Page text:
I don’t know anything personally about Collins. He may be a person of
high intelligence and ability who was on the cusp of a senior
career. But, given his age and rank profile, it’s also perfectly
possible that, like so many other self styled whistleblowers, he’s
simply another middle manager in the departure lounge who wants to
build a second career as a professional conscience.

Chris

Counting the dead

Peter Cave, ABC TV, Monday night, reporting on the disproportionate US
military response said: “The dead civilians included men, women and
children”.

That doesn’t leave a lot of other categories of the dead, does it?

NAB and the Catholics

Can we please drop the “it’s the Protestants/Catholics/Masons/Elites/Establishment controlling things” conspiracy crap.

Saw your notes re Cathy Walter and her being a Catholic put forward as
a factor in her unpopularity on NAB board – funny, but my info is that
at least three of the other seven directors are also RC – that would
make half the board RC!

This latest crap is almost as bad as the “Ned Kelly and the Irish RCs
versus the English Protty Squatters” nonsense that resurfaced after the
latest film – Ned’s major crime victim was a squatter who just happened
to be Irish, Catholic and illiterate.

Fall out from the alleged NSW ‘mini-budget’

The removal of negative gearing in the 80s had an interesting effect on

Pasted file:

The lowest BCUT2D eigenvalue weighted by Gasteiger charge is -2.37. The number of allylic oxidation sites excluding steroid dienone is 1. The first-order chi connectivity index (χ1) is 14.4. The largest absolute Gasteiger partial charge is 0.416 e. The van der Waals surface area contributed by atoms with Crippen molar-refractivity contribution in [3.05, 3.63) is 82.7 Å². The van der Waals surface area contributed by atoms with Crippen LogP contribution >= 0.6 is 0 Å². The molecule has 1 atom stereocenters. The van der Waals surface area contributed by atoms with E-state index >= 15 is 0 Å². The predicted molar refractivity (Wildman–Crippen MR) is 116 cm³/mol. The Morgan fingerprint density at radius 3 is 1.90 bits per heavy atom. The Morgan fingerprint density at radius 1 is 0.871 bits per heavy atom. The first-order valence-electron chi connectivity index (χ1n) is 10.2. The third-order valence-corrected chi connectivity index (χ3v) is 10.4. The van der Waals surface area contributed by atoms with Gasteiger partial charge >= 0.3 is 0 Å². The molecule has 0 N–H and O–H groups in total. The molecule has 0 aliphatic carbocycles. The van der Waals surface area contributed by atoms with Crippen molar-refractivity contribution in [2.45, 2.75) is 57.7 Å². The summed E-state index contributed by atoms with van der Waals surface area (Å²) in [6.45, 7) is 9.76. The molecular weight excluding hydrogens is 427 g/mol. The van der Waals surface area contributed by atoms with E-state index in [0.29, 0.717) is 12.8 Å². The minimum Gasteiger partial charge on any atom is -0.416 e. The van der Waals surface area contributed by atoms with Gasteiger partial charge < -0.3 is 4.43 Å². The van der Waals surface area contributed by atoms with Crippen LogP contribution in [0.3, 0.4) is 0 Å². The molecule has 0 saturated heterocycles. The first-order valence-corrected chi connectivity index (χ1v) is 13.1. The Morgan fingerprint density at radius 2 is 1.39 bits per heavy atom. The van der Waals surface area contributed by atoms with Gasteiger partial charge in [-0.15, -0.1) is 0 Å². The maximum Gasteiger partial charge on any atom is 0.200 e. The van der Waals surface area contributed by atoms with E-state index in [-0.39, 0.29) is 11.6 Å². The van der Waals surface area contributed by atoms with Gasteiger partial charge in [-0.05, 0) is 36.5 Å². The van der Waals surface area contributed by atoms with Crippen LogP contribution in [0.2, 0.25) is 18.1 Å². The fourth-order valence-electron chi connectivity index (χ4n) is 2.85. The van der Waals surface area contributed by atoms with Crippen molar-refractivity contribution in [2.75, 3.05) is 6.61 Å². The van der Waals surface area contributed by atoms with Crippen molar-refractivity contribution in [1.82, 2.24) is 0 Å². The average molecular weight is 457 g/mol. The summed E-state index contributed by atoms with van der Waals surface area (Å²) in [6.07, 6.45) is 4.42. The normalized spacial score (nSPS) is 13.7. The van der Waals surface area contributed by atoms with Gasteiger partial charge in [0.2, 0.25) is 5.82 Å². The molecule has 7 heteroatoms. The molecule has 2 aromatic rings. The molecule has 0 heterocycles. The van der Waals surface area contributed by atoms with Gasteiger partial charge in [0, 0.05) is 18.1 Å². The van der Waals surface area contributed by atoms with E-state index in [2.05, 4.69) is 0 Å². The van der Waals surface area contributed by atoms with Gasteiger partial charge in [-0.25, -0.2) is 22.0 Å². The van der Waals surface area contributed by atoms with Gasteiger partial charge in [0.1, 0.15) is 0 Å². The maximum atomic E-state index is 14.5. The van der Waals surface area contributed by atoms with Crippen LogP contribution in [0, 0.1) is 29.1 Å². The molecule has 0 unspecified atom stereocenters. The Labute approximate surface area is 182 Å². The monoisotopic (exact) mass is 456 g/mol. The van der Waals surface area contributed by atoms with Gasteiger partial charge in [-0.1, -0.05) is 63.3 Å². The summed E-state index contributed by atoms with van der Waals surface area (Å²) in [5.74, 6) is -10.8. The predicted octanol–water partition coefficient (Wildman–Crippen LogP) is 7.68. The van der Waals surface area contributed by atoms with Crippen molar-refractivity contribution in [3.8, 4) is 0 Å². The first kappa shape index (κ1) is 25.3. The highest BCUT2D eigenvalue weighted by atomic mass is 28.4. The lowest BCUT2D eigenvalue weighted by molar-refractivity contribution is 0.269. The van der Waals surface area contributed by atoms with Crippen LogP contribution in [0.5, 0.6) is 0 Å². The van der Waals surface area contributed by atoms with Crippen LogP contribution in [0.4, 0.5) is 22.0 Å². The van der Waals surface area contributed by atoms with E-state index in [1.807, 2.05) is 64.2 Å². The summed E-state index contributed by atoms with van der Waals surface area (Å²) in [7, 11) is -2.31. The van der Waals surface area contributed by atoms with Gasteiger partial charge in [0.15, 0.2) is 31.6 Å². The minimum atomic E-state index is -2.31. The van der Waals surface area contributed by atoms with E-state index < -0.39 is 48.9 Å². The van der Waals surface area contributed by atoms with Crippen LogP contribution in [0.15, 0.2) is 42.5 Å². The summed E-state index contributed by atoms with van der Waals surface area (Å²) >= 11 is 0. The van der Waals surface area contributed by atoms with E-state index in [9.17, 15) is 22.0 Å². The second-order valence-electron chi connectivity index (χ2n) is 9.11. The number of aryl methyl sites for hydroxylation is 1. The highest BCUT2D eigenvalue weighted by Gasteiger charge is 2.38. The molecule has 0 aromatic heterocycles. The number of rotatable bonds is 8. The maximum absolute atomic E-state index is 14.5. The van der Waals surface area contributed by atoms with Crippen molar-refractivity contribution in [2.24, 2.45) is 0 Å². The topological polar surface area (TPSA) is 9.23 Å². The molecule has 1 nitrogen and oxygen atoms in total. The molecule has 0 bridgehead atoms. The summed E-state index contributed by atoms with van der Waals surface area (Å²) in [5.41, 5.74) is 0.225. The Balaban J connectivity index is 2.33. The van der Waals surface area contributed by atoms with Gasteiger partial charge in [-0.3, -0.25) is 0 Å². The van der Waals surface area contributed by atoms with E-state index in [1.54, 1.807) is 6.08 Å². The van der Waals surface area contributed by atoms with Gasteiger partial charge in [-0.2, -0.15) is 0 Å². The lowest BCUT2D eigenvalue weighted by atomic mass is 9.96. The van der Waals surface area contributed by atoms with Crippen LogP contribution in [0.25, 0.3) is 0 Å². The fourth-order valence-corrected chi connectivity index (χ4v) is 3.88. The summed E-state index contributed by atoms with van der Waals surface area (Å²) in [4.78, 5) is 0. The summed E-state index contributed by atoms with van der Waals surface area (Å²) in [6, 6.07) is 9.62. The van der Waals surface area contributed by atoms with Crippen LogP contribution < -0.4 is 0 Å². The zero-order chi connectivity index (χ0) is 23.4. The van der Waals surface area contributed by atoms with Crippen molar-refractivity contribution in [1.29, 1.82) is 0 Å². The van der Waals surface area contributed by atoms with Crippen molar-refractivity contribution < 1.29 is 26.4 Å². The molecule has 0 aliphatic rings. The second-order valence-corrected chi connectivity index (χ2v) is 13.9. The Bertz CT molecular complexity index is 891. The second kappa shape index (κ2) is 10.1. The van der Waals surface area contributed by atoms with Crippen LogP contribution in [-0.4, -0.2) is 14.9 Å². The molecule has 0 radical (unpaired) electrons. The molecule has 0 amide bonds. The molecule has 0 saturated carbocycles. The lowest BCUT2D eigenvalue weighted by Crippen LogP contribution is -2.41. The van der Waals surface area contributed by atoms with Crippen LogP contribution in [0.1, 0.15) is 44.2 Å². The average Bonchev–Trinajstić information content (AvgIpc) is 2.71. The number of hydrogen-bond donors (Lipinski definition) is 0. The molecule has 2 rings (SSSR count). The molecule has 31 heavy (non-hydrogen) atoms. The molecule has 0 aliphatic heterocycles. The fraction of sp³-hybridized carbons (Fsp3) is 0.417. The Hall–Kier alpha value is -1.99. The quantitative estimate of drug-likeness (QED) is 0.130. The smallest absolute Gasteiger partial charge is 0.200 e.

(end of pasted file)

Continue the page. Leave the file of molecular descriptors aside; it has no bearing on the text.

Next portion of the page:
the Sydney property market. People promptly stopped investing in
property and surprisingly quickly there was a severe shortage. As
a renter at the time I vividly recall turning up for an inspection and
finding as many as 30 people handing in tenancy applications.

Capital is a very fluid and volatile substance, and the new taxes on
NSW investment property guarantee that this money will move
elsewhere. The extra returns from Sydney property movements are
now less than the addition costs of NSW property investment.
While there is currently an oversupply of rental accommodation
(particularly home units), this market will inevitably contract leaving
Sydney once again with a rental shortage.

My advice to tenants is to find a place you want to stay in long-term and get a long lease!

Neil Stollznow

The Carr Mini-budget

I’ve just finished reading your latest criticism of the Carr mini-budget.

Since when is property speculation a sacred cow? And do you really
expect anyone to believe your amazing list of spin-off effects from the
increase in taxes on property developers? NSW is only 1 state, and even
if you are right that it will move property investment out of NSW
(which I seriously doubt, for a number of reasons), it won’t have a
major impact in the short term because of the inertia built in to the
system.

You say that this will encourage money to move out of property into the
stock market. Isn’t that a good thing? I understood that investment in
the stock market was conducive to a positive economy, where money that
is invested in equities is available for production of real goods that
can earn export income, whereas investment in real estate is phoney